just an update: while in florida, renee' and i caught a matinee of dvc. i still think the book is a bad book, and the movie wasn't much better, but i don't think i'm being highbrow in dissing it. i don't claim to be highly cultured or an intellectual. i've been trying to quit spit tobacco for 20 years, which is about as lowbrow as you can get, i suppose. i only understand snippets of faulkner, and i lived in his hometown, for heaven's sake. nevertheless, dvc was a poorly written book, objectively speaking, as was each and every volume of the "left behind" series (i actually read two, but i'll venture a guess that the rest were just as vacuous).

  • At 2:16 AM, Blogger Jeremy Pryor said…

    Anyone who has multiple graduate degrees and uses the word "vacuous" has a brow higher than most.

    I'm a bit fascinated by the eastern vs. western response to the film. Asian Christians seemed so appalled and they were able to get the film censored or banned. We are basically dismissive of its impact.

    Why the divergence?

    On Brown's skill I guess ever since Tolkien and Lewis were entirely dismissed as escapist novelists whose fictional writings continue to be ignored or mocked by literary critics I've begun to lift my brow at those who dismiss books for bad writing.

    Writing quality is a fair part of any critique of a book but if that book has won mass appeal, especially if its poorly written, is its content not an even better reflection of our culture (or subculture as in the case of Left Behind). And it's the cultural question that I find most relevant. The authors themselves become archetypical symbols of the masses as opposed to simply good or bad authors and a critic on them can likewise be leveled against a large portion of society.

    Therefore if someone feels that enganging the topic is beneath them (as apparently was not the case with Lane) then I feel that shows at least a bit of pretense.

    Speaking of which - time to watch the American Idol finale again...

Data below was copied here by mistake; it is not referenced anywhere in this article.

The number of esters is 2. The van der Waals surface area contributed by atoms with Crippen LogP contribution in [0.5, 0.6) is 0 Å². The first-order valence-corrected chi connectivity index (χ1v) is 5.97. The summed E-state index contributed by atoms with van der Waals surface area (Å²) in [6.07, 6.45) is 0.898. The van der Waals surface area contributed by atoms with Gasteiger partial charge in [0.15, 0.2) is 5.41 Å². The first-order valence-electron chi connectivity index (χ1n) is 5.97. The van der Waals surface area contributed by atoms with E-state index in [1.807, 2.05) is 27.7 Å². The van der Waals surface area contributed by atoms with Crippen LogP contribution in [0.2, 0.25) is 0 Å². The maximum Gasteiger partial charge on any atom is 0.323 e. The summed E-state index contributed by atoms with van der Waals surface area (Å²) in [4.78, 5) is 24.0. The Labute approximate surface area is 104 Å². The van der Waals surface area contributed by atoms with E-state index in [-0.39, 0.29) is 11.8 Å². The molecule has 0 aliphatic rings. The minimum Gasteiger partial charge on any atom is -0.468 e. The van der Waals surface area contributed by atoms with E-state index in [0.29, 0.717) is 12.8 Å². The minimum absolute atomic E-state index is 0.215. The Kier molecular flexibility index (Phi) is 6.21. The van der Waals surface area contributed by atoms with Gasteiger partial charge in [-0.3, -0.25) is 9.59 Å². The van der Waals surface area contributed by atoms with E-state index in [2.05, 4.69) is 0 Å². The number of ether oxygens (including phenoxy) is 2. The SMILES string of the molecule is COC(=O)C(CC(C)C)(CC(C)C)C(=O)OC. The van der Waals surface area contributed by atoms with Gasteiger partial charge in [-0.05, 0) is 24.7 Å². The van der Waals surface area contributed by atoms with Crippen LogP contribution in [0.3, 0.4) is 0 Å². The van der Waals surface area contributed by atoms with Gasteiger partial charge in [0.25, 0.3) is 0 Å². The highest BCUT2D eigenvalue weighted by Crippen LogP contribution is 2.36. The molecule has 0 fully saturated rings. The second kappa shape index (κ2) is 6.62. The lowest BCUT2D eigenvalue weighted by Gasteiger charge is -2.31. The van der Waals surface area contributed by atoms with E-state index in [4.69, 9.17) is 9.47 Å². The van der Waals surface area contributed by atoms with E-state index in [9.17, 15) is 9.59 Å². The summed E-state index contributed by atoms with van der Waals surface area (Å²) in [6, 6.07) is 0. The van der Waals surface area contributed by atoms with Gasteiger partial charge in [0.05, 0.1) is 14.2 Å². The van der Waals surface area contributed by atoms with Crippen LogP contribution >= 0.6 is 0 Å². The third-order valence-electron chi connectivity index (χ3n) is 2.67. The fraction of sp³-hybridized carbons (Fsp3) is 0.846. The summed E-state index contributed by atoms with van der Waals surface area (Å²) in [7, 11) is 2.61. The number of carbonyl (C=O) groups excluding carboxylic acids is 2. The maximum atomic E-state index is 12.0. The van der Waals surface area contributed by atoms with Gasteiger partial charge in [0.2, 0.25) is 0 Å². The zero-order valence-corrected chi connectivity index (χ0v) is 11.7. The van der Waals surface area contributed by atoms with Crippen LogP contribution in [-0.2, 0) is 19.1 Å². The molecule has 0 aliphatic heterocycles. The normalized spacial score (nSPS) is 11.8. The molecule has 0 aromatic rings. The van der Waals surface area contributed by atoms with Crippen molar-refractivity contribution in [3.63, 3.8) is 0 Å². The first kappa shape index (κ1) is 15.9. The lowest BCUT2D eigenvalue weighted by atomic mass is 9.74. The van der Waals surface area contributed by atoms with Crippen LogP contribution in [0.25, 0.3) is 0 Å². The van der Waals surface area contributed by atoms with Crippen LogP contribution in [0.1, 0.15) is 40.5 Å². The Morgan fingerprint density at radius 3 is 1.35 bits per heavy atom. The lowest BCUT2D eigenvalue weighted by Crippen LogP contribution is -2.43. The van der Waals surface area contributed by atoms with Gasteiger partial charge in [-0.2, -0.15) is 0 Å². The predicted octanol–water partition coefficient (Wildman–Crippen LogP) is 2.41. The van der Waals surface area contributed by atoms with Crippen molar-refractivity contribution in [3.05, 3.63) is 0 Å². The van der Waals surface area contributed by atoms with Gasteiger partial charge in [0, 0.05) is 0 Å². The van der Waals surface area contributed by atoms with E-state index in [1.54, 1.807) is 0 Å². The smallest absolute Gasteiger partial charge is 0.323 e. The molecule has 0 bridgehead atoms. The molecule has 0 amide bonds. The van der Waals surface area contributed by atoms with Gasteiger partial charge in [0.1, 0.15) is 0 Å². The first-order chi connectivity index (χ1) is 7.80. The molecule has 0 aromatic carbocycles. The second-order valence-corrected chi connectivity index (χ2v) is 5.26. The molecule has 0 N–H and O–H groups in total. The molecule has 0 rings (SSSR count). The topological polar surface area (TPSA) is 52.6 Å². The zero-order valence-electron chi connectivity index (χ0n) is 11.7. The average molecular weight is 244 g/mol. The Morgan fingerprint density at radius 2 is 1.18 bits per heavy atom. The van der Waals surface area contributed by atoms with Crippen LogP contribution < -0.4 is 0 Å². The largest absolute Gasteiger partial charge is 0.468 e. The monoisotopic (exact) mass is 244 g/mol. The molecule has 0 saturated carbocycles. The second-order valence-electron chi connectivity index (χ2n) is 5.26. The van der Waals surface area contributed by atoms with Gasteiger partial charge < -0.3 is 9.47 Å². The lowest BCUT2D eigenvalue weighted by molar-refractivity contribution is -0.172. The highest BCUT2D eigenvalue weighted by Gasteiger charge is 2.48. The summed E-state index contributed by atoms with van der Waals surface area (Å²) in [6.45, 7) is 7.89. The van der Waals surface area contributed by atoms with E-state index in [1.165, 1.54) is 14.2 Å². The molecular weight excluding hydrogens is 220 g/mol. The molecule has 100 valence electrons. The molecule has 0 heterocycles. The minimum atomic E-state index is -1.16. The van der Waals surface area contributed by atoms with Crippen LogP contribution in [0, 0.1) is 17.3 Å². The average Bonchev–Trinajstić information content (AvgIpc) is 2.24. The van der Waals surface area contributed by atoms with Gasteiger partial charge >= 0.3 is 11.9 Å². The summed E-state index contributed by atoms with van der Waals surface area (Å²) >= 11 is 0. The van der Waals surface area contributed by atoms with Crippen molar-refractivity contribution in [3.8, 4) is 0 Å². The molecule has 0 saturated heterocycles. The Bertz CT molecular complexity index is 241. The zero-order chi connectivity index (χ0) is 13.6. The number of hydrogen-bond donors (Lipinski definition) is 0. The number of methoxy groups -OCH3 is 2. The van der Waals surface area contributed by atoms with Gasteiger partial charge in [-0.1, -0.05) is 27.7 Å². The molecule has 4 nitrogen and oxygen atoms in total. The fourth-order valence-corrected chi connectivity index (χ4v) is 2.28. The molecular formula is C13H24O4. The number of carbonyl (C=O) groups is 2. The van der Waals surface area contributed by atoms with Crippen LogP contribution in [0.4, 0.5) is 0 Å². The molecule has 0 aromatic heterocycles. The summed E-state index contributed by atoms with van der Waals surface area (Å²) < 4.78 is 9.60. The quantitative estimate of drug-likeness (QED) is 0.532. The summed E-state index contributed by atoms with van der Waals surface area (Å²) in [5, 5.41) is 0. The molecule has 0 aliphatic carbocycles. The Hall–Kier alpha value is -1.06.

• At 12:33 AM, Blogger sammy said…

    good point, jeremy. interestingly enough, i heard on npr that some muslim country banned the film b/c it was scandalous to xtns, so what does that say about our culture? still, my point is not that the film shouldn't be shown or the book published -- i'm almost an absolutist where the 1st amendment is concerned -- but i don't shy away from criticizing a book for being shoddily written. but then again, i'm a book snob (or renee' says i'm one). i didn't even realize that the literati poo-pooed on tolkien and lewis, but even so, their books are so much better than brown's. i read "angels and demons" too, and it's not much different.

    but i appreciate what you're saying, and i'm glad you said it b/c i was sort of looking for a way to engage the book and the craze, and i guess i just de facto laid an literary ad hominem on it. i wouldn't dismiss someone i met on the subway that wanted to talk about xtianity in light of the book, so why would i automatically dismiss brown himself out of hand? you're right that the pressing issue is the culture's embrace of the book/movie and the gnosticism that pervades the west (xtns included). thanks for the thoughts, man.

  • At 12:47 AM, Blogger sammy said…

    one more interesting thing -- i just looked back over a post from last june (http://cubswn.blogspot.com/2004/06/dave-barry-da-vinci.html), and i had commented on how even dave barry had criticized brown for writing a bad novel (the link to barry's column didn't work anymore, so i don't know exactly what he wrote). you know you're spending too much time on a blog when you forget about a thread you started a year ago. i need a real job.